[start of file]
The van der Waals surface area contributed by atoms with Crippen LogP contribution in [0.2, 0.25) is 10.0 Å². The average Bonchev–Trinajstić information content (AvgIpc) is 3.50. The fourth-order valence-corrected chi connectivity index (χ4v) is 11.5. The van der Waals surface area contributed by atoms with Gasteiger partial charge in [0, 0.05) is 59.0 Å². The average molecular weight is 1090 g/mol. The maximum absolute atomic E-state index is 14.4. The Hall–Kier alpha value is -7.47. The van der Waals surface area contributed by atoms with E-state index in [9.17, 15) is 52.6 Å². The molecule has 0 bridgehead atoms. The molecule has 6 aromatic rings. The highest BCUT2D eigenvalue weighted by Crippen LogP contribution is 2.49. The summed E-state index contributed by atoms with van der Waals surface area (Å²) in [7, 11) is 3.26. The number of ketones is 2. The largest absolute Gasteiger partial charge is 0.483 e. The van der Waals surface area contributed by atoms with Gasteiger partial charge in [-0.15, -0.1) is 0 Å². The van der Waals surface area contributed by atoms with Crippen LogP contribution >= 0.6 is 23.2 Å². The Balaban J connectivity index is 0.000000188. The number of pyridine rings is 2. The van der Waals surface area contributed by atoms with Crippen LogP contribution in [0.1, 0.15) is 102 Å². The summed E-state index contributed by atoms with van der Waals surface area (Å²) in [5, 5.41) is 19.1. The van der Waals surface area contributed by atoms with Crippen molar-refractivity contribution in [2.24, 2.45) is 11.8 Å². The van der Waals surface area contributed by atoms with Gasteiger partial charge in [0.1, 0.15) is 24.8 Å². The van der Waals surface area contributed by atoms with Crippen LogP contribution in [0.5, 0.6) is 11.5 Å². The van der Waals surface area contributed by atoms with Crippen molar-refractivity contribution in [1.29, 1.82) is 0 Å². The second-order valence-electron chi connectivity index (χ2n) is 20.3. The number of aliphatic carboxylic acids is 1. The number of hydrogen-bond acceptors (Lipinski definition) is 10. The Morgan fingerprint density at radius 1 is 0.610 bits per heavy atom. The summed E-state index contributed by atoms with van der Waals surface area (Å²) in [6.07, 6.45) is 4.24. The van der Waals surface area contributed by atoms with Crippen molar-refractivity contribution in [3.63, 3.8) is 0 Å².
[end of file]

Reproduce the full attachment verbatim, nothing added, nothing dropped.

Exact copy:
The van der Waals surface area contributed by atoms with Crippen LogP contribution in [0.2, 0.25) is 10.0 Å². The average Bonchev–Trinajstić information content (AvgIpc) is 3.50. The fourth-order valence-corrected chi connectivity index (χ4v) is 11.5. The van der Waals surface area contributed by atoms with Gasteiger partial charge in [0, 0.05) is 59.0 Å². The average molecular weight is 1090 g/mol. The maximum absolute atomic E-state index is 14.4. The Hall–Kier alpha value is -7.47. The van der Waals surface area contributed by atoms with E-state index in [9.17, 15) is 52.6 Å². The molecule has 0 bridgehead atoms. The molecule has 6 aromatic rings. The highest BCUT2D eigenvalue weighted by Crippen LogP contribution is 2.49. The summed E-state index contributed by atoms with van der Waals surface area (Å²) in [7, 11) is 3.26. The number of ketones is 2. The largest absolute Gasteiger partial charge is 0.483 e. The van der Waals surface area contributed by atoms with Gasteiger partial charge in [-0.15, -0.1) is 0 Å². The van der Waals surface area contributed by atoms with Crippen LogP contribution >= 0.6 is 23.2 Å². The Balaban J connectivity index is 0.000000188. The number of pyridine rings is 2. The van der Waals surface area contributed by atoms with Crippen LogP contribution in [0.1, 0.15) is 102 Å². The summed E-state index contributed by atoms with van der Waals surface area (Å²) in [5, 5.41) is 19.1. The van der Waals surface area contributed by atoms with Crippen molar-refractivity contribution in [2.24, 2.45) is 11.8 Å². The van der Waals surface area contributed by atoms with Gasteiger partial charge in [0.1, 0.15) is 24.8 Å². The van der Waals surface area contributed by atoms with Crippen LogP contribution in [0.5, 0.6) is 11.5 Å². The van der Waals surface area contributed by atoms with Crippen molar-refractivity contribution in [1.29, 1.82) is 0 Å². The second-order valence-electron chi connectivity index (χ2n) is 20.3. The number of aliphatic carboxylic acids is 1. The number of hydrogen-bond acceptors (Lipinski definition) is 10. The Morgan fingerprint density at radius 1 is 0.610 bits per heavy atom. The summed E-state index contributed by atoms with van der Waals surface area (Å²) in [6.07, 6.45) is 4.24. The van der Waals surface area contributed by atoms with Crippen molar-refractivity contribution in [3.63, 3.8) is 0 Å².